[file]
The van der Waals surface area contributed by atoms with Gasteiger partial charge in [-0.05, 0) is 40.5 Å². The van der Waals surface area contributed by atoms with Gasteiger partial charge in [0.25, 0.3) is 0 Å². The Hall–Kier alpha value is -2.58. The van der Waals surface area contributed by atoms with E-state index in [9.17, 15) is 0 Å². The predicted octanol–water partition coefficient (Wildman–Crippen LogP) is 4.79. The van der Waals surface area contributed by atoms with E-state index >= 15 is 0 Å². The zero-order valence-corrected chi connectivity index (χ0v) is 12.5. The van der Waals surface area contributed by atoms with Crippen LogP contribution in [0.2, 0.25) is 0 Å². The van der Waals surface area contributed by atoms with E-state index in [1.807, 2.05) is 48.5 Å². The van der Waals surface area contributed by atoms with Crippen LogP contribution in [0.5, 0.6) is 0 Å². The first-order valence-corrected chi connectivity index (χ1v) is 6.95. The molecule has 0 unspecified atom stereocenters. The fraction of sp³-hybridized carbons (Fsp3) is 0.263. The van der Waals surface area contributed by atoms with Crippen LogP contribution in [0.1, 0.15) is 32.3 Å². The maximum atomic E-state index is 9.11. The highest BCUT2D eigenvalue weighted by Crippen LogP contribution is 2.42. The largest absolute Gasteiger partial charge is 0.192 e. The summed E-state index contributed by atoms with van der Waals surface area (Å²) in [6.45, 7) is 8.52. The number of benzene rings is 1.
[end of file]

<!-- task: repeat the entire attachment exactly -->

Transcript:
The van der Waals surface area contributed by atoms with Gasteiger partial charge in [-0.05, 0) is 40.5 Å². The van der Waals surface area contributed by atoms with Gasteiger partial charge in [0.25, 0.3) is 0 Å². The Hall–Kier alpha value is -2.58. The van der Waals surface area contributed by atoms with E-state index in [9.17, 15) is 0 Å². The predicted octanol–water partition coefficient (Wildman–Crippen LogP) is 4.79. The van der Waals surface area contributed by atoms with E-state index >= 15 is 0 Å². The zero-order valence-corrected chi connectivity index (χ0v) is 12.5. The van der Waals surface area contributed by atoms with Crippen LogP contribution in [0.2, 0.25) is 0 Å². The van der Waals surface area contributed by atoms with E-state index in [1.807, 2.05) is 48.5 Å². The van der Waals surface area contributed by atoms with Crippen LogP contribution in [0.5, 0.6) is 0 Å². The first-order valence-corrected chi connectivity index (χ1v) is 6.95. The molecule has 0 unspecified atom stereocenters. The fraction of sp³-hybridized carbons (Fsp3) is 0.263. The van der Waals surface area contributed by atoms with Crippen LogP contribution in [0.1, 0.15) is 32.3 Å². The maximum atomic E-state index is 9.11. The highest BCUT2D eigenvalue weighted by Crippen LogP contribution is 2.42. The largest absolute Gasteiger partial charge is 0.192 e. The summed E-state index contributed by atoms with van der Waals surface area (Å²) in [6.45, 7) is 8.52. The number of benzene rings is 1.